She did it!

This girl hit her all time fastest running speed at Barry’s Bootcamp.

Newsflash: it was the MINIMUM recommended speed and took 2 weeks, lots of ice cream, and an injury to build up to. But I did it!

And you can, too.

The thing about a fitness journey is that the journey has nothing to do with fitness.

It has to do with balance.

A fitness journey involves acceptance of the ups and downs,

allowing yourself to eat when and what your body wants, and finding time for breaks in the process.

This running speed came after I slept in until noon and indulged in all the yummy extras I had in my kitchen. I felt kind of bad about that so-called indulgence for a bit, and then I saw, it’s what my body wanted! And clearly what it needed to achieve these personal bests.

So listen to your body.

Your personal best is always yourself on a fully nourished and rested day.

And slower running speeds, you can #kissmygrits 😘

Here’s What I Weigh!

Rotating through Developmental Medicine, I saw a young boy beginning the battle with an eating disorder, a disease that has taken the life of so many.

So I went out and found ways [heh, weighs ;)] we can contribute to making the world healthier!

This campaign is just one that anyone can so easily support!

I weigh [who I am, what I contribute to this world, and what brings me joy]. I am a doctor, a friend, a puppy mom; a comedian, author, nerd; a woman, leader, survivor. I am NOT a number on a scale, a size on a pair of pants, or a percent of body fat. I am not measured by a BMI. Those things change – and not just due to weight but with hormones, age, sleep cycle. **** THOSE THINGS DON’T MATTER ❤️*** And I am passionate about changing our conversations around health and weight. I may be biased as a dentist, but I believe firmly that your health emerges from your smile and everything that your smile grows from and contributed to this world. I weigh the smile that grounds me to this moment. I don’t much care about my relationship with the gravitational pull of this Earth.

What do you weigh? Support a healthy culture by adding your bullet point list of “pounds” that matter. @jameelajamilofficial @i_weigh #iweigh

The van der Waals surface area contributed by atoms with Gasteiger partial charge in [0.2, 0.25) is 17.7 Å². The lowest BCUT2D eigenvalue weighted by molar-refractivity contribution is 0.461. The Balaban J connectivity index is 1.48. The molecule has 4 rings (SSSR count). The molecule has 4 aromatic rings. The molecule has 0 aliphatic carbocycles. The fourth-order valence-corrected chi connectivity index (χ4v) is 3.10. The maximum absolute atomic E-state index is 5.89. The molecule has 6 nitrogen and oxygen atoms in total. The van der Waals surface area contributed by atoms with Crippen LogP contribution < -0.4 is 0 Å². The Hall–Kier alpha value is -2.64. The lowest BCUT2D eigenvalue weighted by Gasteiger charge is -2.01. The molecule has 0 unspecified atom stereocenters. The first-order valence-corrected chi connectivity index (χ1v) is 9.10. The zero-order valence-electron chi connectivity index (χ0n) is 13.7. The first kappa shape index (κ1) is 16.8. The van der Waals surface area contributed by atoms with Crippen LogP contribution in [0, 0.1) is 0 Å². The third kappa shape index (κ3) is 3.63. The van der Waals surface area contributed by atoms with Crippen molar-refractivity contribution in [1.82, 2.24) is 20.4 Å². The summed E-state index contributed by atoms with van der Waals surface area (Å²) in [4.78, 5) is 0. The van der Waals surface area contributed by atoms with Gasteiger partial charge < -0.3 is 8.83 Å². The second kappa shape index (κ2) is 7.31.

10 Health Conditions Hiding in Plain Sight of the Dentist

THIS New Article is Out on Medium!

Let’s face it: the idea of a dental visit can be a lot to chew!

The heckling about flossing; the dozens of questions your dentist asks while wads of cotton sit between your cheeks and your teeth; the age-old question of ‘if I poke you, will you bleed?’ (Although, that last one gets me laughing every time as the patient.)


But those visits to the dentist are important! — and not just for their comedic value or the resultant sparkly, clean teeth 😊 Beneath the plaque and calculus, and monotone dictation of numbers for a chart, your dentist is evaluating your medical health. She is reading your teeth like a road-map, considering your oral and overall health today and over the past few months or years.


© 2019 Mirissa D. Price: A Dental Student, A Writer, A Journey to Share.

You Are a Part of the Solution: Remedying the Opioid Crisis

Every day, over 90 Americans die from an opioid overdose. And, we are each a part of the solution.

Click Here to read Mirissa D. Price’s Huffington Post article on the topic of Opioid Abuse and the Dental Profession.


NPR’s Robert Siegel of All Things Considered came to discuss this very issue at Harvard School of Dental Medicine in August of 2017. They happened to catch me learning how to make provisional restorations in the process (the above photo). Click here to listen to the full broadcast from the Harvard and Boston dental community.

Whether you are the patient, the family member, the medical doctor, social worker, or dentist, it’s time to ask yourself one simple question:

What role will you take in creating the solution? 

© 2017 Mirissa D. Price: A Dental Student, A Writer, A Journey to Share.

Harness Your Power To Heal

A woman sat beside me at the doctor’s office. “I’m in pain,” she said, cradling her knee. Under the flow of her skirt, I couldn’t see what was wrong. Was it swollen? Was it bruised? Was she bleeding and bandaged? All I knew were her words: ‘I’m in pain.’


As we humans tend to do, my first instinct was sympathy. Phrases like, ‘I’m so sorry to hear that,’ and ‘Can I do anything for you?’ came to mind. Thoughts of fetching an ice pack and consoling a stranger claimed my brain.